At a meeting Thursday, officials with the U.S. Bureau of Land Management agreed to give the public more time and opportunities to weigh in on a proposed oil pipeline.
As KUNM reported earlier this month, the U.S. Bureau of Land Management is considering a proposal to build a pipeline that would move oil to markets from northwestern New Mexico. The proposed pipeline would cross federal, state, private and Navajo tribal lands. The pipeline will end up at rail lines near Grants and transport up to 50,000 barrels of crude oil a day.
According to Victoria Barr, the agency's Farmington Field Office district manager, the public comment period will be extended until January 31, 2015 and the agency will hold three additional public meetings in Farmington, Santa Fe, and Counselor.
The meeting dates and locations will be announced soon, she says.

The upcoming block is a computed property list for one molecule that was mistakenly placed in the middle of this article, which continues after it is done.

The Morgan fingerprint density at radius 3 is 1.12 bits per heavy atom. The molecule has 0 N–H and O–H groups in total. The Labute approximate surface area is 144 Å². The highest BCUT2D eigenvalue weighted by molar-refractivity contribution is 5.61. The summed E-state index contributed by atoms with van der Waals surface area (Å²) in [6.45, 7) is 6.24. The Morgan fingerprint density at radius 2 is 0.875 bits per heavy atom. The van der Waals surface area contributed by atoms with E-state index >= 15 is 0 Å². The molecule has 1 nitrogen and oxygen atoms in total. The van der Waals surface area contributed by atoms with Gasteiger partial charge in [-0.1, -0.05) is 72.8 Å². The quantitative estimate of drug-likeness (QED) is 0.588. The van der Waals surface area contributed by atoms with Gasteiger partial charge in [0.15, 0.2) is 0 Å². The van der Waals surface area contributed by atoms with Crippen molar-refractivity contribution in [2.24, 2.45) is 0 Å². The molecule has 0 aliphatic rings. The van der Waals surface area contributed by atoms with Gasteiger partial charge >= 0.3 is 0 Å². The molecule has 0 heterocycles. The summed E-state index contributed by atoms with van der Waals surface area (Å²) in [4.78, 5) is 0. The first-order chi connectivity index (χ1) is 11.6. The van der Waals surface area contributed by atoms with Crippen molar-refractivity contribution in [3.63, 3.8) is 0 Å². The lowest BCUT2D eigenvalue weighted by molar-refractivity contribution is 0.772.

Although the agency held one public meeting in Lybrook in early December, some local people living on the Navajo reservation fear their voices aren't being heard as oil development in the region increases. (Stay tuned to KUNM's Drilling Deep series to hear that story after the new year.)
Mike Eisenfeld, New Mexico Energy Coordinator for the San Juan Citizens Alliance, was among those who requested additional opportunities for the public to learn more about the project and offer their input into the plans.
"It’s a significant action," he says of the 130-mile long proposed pipeline. "It warrants more information and more public involvement which is a necessary part of any project of this scale."
On December 23, the agency will also be conducting an "onsite inspection" for another proposed pipeline in the area. That five-mile natural gas pipeline, proposed by Williams Four Corners LLC, would service wells in the Lybrook area.